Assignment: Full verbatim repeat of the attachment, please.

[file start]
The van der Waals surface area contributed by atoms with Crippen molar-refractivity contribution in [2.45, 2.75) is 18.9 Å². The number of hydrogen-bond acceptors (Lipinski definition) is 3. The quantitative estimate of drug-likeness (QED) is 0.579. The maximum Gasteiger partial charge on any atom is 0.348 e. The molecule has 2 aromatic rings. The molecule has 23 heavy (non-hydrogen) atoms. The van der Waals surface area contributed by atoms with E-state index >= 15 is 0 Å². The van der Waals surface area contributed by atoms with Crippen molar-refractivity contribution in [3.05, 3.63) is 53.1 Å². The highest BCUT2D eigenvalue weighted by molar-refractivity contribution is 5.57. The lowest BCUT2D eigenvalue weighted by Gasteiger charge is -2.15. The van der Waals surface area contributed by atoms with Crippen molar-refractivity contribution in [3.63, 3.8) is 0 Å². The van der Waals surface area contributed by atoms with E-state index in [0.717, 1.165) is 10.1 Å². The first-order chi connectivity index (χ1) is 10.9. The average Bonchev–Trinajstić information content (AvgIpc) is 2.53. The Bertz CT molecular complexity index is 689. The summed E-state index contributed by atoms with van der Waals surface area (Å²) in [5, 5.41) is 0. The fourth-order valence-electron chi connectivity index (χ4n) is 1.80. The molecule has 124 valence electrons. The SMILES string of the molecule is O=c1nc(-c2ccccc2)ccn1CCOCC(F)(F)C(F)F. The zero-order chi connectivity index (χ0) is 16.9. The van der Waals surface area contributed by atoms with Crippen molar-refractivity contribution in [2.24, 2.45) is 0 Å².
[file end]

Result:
The van der Waals surface area contributed by atoms with Crippen molar-refractivity contribution in [2.45, 2.75) is 18.9 Å². The number of hydrogen-bond acceptors (Lipinski definition) is 3. The quantitative estimate of drug-likeness (QED) is 0.579. The maximum Gasteiger partial charge on any atom is 0.348 e. The molecule has 2 aromatic rings. The molecule has 23 heavy (non-hydrogen) atoms. The van der Waals surface area contributed by atoms with E-state index >= 15 is 0 Å². The van der Waals surface area contributed by atoms with Crippen molar-refractivity contribution in [3.05, 3.63) is 53.1 Å². The highest BCUT2D eigenvalue weighted by molar-refractivity contribution is 5.57. The lowest BCUT2D eigenvalue weighted by Gasteiger charge is -2.15. The van der Waals surface area contributed by atoms with Crippen molar-refractivity contribution in [3.63, 3.8) is 0 Å². The van der Waals surface area contributed by atoms with E-state index in [0.717, 1.165) is 10.1 Å². The first-order chi connectivity index (χ1) is 10.9. The average Bonchev–Trinajstić information content (AvgIpc) is 2.53. The Bertz CT molecular complexity index is 689. The summed E-state index contributed by atoms with van der Waals surface area (Å²) in [5, 5.41) is 0. The fourth-order valence-electron chi connectivity index (χ4n) is 1.80. The molecule has 124 valence electrons. The SMILES string of the molecule is O=c1nc(-c2ccccc2)ccn1CCOCC(F)(F)C(F)F. The zero-order chi connectivity index (χ0) is 16.9. The van der Waals surface area contributed by atoms with Crippen molar-refractivity contribution in [2.24, 2.45) is 0 Å².